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Loofah Care

loofah and bath bomb image by Gina Smith from

Loofahs are a beauty tool popularly used in the United States to exfoliate the skin. Loofah sponges (sometimes spelled luffa) are created from the coarse inner fibers of the fruit of the plant Luffa aegyptiaca. The fruit is a gourd, and the plant is commonly called the luffa sponge gourd plant. In other countries, the fibers from the luffa plant are also used in household cleaning tools, according to the North Carolina Department of Horticultural Science.


Loofah should be washed on a regular basis, otherwise soap scum will build up in the loofah. To wash it, rinse it well with cool water. Fill a bowl with a liter of water. Add 2 tbsp. vinegar to the water and set the loofah to soak in the liquid. Leave it there for two hours, then pull it out. Let the excess water drip from it until it stops, then place it on a clean surface to dry.


Newly purchased loofahs are very hard. When added to warm water, they should become soft. If the loofah is still to coarse for your preferences, you can soften it by soaking the sponge in a solution of water and bleach. Use a ratio of 1 gallon of water to 1/2 cup bleach. Test the loofah often for desired softness. If you leave it too long in the bleach, the fibers may become overly loose and ineffective for exfoliating.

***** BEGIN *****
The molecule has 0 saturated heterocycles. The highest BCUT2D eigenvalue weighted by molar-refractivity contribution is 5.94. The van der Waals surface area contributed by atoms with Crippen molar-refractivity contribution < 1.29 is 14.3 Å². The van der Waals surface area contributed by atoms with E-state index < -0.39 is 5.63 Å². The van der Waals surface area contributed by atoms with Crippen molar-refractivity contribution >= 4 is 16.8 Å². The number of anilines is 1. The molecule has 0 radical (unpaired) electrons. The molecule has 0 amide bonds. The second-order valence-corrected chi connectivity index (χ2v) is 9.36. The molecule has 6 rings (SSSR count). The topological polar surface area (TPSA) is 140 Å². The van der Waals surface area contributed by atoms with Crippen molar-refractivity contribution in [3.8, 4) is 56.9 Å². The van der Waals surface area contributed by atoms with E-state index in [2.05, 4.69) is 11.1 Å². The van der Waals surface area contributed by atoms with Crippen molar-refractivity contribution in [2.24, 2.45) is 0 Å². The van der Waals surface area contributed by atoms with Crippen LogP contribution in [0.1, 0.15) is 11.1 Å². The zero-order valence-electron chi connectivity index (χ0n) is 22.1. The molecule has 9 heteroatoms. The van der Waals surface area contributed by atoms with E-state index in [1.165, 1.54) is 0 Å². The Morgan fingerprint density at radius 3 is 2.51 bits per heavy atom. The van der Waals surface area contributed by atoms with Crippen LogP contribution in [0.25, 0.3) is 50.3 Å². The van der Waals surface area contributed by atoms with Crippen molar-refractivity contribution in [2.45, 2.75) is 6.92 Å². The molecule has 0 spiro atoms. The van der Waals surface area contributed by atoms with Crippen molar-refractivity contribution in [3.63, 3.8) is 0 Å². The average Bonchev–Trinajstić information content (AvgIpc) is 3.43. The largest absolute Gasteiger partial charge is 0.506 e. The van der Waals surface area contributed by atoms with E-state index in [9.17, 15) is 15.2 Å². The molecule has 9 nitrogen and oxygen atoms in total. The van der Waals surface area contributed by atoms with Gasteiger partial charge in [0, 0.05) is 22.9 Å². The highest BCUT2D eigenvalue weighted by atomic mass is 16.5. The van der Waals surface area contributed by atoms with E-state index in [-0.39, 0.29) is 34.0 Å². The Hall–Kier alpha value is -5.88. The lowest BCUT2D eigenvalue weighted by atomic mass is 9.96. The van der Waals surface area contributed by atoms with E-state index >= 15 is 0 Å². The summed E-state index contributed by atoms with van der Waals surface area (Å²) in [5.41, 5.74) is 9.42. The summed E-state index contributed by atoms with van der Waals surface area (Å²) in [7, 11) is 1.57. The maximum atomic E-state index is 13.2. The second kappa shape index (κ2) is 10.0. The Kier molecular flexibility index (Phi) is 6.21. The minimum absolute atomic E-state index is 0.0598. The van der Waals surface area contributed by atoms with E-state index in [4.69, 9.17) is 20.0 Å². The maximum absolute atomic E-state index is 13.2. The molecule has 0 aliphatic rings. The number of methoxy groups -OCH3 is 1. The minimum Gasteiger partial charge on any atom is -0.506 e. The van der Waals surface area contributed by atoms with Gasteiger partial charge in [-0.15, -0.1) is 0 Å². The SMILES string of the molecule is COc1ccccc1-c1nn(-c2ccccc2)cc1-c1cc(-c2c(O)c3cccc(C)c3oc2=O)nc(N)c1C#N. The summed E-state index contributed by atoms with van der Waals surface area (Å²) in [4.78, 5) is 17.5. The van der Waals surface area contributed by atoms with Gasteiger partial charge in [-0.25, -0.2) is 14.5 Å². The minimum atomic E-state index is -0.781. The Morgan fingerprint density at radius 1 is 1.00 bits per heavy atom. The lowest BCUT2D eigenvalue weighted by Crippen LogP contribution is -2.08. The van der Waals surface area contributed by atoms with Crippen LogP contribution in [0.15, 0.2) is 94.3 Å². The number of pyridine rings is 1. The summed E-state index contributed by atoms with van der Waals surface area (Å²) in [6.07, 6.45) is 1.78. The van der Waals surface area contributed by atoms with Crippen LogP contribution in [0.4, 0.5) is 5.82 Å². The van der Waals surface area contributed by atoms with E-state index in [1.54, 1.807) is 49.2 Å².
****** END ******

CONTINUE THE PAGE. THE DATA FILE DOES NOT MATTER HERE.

Keeping It Dry

Keep your loofah as dry as possible when you are not using it. Do not store it in a location where it will be wet for long periods of time or even in an area that has high humidity such as the bathroom. If the loofah stays continually wet, it may develop fungi such as mold and mildew.


You may be tempted to sterilize your loofah in order to ensure cleanliness but resist the urge to immerse your loofah in boiling water in order to kill germs that you think may be lurking in the sponge. Boiling water may cause the fabric or wooden handle from separating from the fibers or backing, ruining the loofah.


Loofahs should be thrown out and replaced at least once a month. Even if you clean it faithfully, these sponges are still a breeding ground for bacteria. Replace it even more frequently if the fibers become too soft to effectively exfoliate.

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